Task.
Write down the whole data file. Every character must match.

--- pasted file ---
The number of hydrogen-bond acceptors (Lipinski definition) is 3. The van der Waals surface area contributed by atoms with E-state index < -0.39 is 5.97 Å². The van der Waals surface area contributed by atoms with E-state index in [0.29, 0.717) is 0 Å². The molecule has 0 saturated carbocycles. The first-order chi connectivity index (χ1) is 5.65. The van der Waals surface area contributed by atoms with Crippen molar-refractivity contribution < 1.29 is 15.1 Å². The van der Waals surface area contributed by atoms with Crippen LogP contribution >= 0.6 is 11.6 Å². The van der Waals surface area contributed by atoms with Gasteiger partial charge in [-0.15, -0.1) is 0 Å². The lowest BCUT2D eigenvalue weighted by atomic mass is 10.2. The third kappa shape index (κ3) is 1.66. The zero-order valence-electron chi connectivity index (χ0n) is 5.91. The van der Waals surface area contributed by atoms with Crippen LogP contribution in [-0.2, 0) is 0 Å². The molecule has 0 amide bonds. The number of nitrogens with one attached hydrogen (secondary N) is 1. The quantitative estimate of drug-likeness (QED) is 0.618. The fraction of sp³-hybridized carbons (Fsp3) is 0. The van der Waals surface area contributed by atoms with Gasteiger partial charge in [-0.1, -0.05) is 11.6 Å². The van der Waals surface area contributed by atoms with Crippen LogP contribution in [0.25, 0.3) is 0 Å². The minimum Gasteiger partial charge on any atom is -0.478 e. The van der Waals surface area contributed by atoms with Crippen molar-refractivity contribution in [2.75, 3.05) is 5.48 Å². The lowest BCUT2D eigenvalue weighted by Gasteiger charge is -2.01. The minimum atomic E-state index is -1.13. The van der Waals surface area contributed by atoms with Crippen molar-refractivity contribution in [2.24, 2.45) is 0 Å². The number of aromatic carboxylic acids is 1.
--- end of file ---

The number of hydrogen-bond acceptors (Lipinski definition) is 3. The van der Waals surface area contributed by atoms with E-state index < -0.39 is 5.97 Å². The van der Waals surface area contributed by atoms with E-state index in [0.29, 0.717) is 0 Å². The molecule has 0 saturated carbocycles. The first-order chi connectivity index (χ1) is 5.65. The van der Waals surface area contributed by atoms with Crippen molar-refractivity contribution < 1.29 is 15.1 Å². The van der Waals surface area contributed by atoms with Crippen LogP contribution >= 0.6 is 11.6 Å². The van der Waals surface area contributed by atoms with Gasteiger partial charge in [-0.15, -0.1) is 0 Å². The lowest BCUT2D eigenvalue weighted by atomic mass is 10.2. The third kappa shape index (κ3) is 1.66. The zero-order valence-electron chi connectivity index (χ0n) is 5.91. The van der Waals surface area contributed by atoms with Crippen LogP contribution in [-0.2, 0) is 0 Å². The molecule has 0 amide bonds. The number of nitrogens with one attached hydrogen (secondary N) is 1. The quantitative estimate of drug-likeness (QED) is 0.618. The fraction of sp³-hybridized carbons (Fsp3) is 0. The van der Waals surface area contributed by atoms with Gasteiger partial charge in [-0.1, -0.05) is 11.6 Å². The van der Waals surface area contributed by atoms with Crippen LogP contribution in [0.25, 0.3) is 0 Å². The minimum Gasteiger partial charge on any atom is -0.478 e. The van der Waals surface area contributed by atoms with Crippen molar-refractivity contribution in [2.75, 3.05) is 5.48 Å². The lowest BCUT2D eigenvalue weighted by Gasteiger charge is -2.01. The minimum atomic E-state index is -1.13. The van der Waals surface area contributed by atoms with Crippen molar-refractivity contribution in [2.24, 2.45) is 0 Å². The number of aromatic carboxylic acids is 1.